|11.||Nikon D70s||..||..||..||..||..||5/5||Apr 2005||899|
|12.||Nikon D70||..||..||..||+ +||..||..||Jan 2004||999|
|13.||Sony A7R IV||5/5||+||4.5/5||91/100||4.5/5||5/5||Jul 2019||3,499|
|14.||Sony A7 III||..||+ +||4.5/5||89/100||5/5||5/5||Feb 2018||1,999|
|15.||Sony A7R III||..||+ +||4/5||90/100||4.5/5||5/5||Oct 2017||3,199|
|16.||Sony A99 II||..||..||4.5/5||85/100||4.5/5||4.5/5||Sep 2016||3,199|
|17.||Sony A7R II||5/5||+ +||5/5||90/100||5/5||5/5||Jun 2015||3,199|
|Notes: (+ +) highly recommended; (+) recommended; (o) reviewed; (..) not available.|
The review scores listed above should be treated with care, though. The ratings were established in reference to similarly priced cameras that were available in the market at the time of the review. A score, therefore, has to be seen in close connection to the price and market introduction time of the camera, and comparing ratings of very distinct cameras or ones that are far apart in terms of their release date have little meaning. Also, please note that some of the review sites have changed their methodology and reporting over time.
Other camera comparisons
Did this review help to inform your camera decision process? In case you would like to check on the differences and similarities of other camera models, just make your choice using the following search menu. There is also a set of direct links to comparison reviews that other users of the CAM-parator app explored.
Specifications: Nikon D40 vs Sony A1
Below is a side-by-side comparison of the specs of the two cameras to facilitate a quick review of their differences and common features.
|Camera Model||Nikon D40||Sony A1|
|Camera Type||Digital single lens reflex||Mirrorless system camera|
|Camera Lens||Nikon F mount lenses||Sony E mount lenses|
|Launch Date||November 2006||January 2021|
|Launch Price||USD 499||USD 6,499|
|Sensor Specs||Nikon D40||Sony A1|
|Sensor Format||APS-C Sensor||Full Frame Sensor|
|Sensor Size||23.7 x 15.6 mm||35.9 x 24.0 mm|
|Sensor Area||369.72 mm2||861.6 mm2|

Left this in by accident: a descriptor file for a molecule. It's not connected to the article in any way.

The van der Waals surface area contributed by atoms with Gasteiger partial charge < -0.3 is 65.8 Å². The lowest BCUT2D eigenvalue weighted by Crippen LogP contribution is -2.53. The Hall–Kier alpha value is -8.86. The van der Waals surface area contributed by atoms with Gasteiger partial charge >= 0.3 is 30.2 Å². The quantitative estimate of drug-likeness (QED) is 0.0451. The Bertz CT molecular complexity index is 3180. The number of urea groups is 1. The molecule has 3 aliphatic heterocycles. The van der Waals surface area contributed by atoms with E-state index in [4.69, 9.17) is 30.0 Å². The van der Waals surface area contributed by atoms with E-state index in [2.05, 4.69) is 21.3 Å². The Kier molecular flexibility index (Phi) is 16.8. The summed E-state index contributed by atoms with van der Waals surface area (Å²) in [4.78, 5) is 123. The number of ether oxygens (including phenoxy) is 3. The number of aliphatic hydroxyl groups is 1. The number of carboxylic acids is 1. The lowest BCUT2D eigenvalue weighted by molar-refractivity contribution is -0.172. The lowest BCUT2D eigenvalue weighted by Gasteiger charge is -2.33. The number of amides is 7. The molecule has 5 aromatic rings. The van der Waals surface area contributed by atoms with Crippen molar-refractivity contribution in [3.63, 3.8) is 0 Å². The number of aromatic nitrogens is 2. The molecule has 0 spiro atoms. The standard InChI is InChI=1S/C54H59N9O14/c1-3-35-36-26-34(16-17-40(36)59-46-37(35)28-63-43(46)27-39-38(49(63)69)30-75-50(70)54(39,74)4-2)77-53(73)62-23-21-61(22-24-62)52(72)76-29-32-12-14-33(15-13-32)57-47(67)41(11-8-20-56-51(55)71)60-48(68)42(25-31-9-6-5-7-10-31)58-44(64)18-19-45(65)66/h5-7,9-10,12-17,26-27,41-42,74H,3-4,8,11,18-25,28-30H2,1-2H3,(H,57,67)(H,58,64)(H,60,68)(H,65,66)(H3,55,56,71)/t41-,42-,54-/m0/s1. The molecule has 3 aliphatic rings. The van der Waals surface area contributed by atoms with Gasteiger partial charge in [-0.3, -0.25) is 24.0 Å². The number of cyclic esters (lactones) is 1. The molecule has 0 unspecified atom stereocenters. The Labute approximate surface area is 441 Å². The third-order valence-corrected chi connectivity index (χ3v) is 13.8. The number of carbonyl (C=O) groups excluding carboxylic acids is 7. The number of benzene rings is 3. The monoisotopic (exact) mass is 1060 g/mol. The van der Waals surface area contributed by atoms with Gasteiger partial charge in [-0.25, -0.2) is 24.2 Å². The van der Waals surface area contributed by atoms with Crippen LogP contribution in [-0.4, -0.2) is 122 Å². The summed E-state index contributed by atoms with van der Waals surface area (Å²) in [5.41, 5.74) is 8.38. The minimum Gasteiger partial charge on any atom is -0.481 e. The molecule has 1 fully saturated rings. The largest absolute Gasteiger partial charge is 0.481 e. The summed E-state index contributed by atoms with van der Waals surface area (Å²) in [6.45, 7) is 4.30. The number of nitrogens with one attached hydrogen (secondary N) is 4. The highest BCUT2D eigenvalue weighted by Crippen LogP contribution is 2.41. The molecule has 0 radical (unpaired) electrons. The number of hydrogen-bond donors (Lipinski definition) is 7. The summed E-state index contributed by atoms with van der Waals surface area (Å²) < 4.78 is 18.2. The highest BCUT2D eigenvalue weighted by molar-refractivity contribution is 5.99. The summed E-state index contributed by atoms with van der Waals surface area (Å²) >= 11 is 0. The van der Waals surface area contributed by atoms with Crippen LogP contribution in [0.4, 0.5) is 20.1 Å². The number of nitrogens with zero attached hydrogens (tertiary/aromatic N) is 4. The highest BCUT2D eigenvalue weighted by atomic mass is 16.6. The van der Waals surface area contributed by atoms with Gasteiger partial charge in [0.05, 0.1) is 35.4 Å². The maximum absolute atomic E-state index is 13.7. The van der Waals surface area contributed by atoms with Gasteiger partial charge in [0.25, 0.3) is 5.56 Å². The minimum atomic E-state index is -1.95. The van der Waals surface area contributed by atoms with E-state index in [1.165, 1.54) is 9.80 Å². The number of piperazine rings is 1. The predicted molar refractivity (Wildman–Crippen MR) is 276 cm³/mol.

|Sensor Diagonal||28.4 mm||43.2 mm|
|Sensor Resolution||6 Megapixels||49.8 Megapixels|
|Image Resolution||3008 x 2000 pixels||8640 x 5760 pixels|
|Pixel Pitch||7.85 μm||4.16 μm|
|Pixel Density||1.63 MP/cm2||5.78 MP/cm2|
|Moiré control||Anti-Alias filter||no AA filter|
|Movie Capability||no Video||8k/30p Video|
|ISO Setting||200 - 1,600 ISO||100 - 32,000 ISO|
|ISO Boost||200 - 3,200 ISO||500 - 102,400 ISO|
|DXO Sensor Quality (score)||56||98|
|DXO Color Depth (bits)||21.0||25.9|
|DXO Dynamic Range (EV)||11.0||14.5|
|DXO Low Light (ISO)||561||3163|
|Screen Specs||Nikon D40||Sony A1|
|Viewfinder Type||Optical viewfinder||Electronic viewfinder|
|Viewfinder Field of View||95%||100%|
|Viewfinder Resolution||9437k dots|
|LCD Framing||Live View|
|Rear LCD Size||2.5inch||3.0inch|
|LCD Resolution||230k dots||1440k dots|
|LCD Attachment||Fixed screen||Tilting screen|
|Touch Input||no Touchscreen||Touchscreen|
|Shooting Specs||Nikon D40||Sony A1|
|Focus System||Phase-detect AF||On-Sensor Phase-detect|
|Manual Focusing Aid||no Peaking Feature||Focus Peaking|
|Max Shutter Speed (mechanical)||1/4000s||1/8000s|
|Continuous Shooting||2.5 shutter flaps/s||10 shutter flaps/s|
|Shutter Life Expectancy||50 000 actuations||500 000 actuations|
|Electronic Shutter||no E-Shutter||up to 1/32000s|
|Time-Lapse Photography||no Intervalometer||Intervalometer built-in|
|Image Stabilization||Lens stabilization only||In-body stabilization|
|Fill Flash||Built-in Flash||no On-Board Flash|
|Storage Medium||SDHC cards||CFexpress or SDXC cards|
|Second Storage Option||Single card slot||Dual card slots|
|UHS card support||no||UHS-II|
|Connectivity Specs||Nikon D40||Sony A1|
|Studio Flash||no PC Sync||PC Sync socket|
|USB Connector||USB 2.0||USB 3.2|
|HDMI Port||no HDMI||full HDMI|
|Microphone Port||no MIC socket||External MIC port|
|Headphone Socket||no Headphone port||Headphone port|
|Wifi Support||no Wifi||Wifi built-in|
|Bluetooth Support||no Bluetooth||Bluetooth built-in|
|Body Specs||Nikon D40||Sony A1|
|Environmental Sealing||not weather sealed||Weathersealed body|
|Battery Life (CIPA)||470 shots per charge||530 shots per charge|
|In-Camera Charging||no USB charging||USB charging|
124 x 94 x 64 mm
(4.9 x 3.7 x 2.5 in)
129 x 97 x 81 mm
(5.1 x 3.8 x 3.2 in)
|Camera Weight||522 g (18.4 oz)||737 g (26.0 oz)|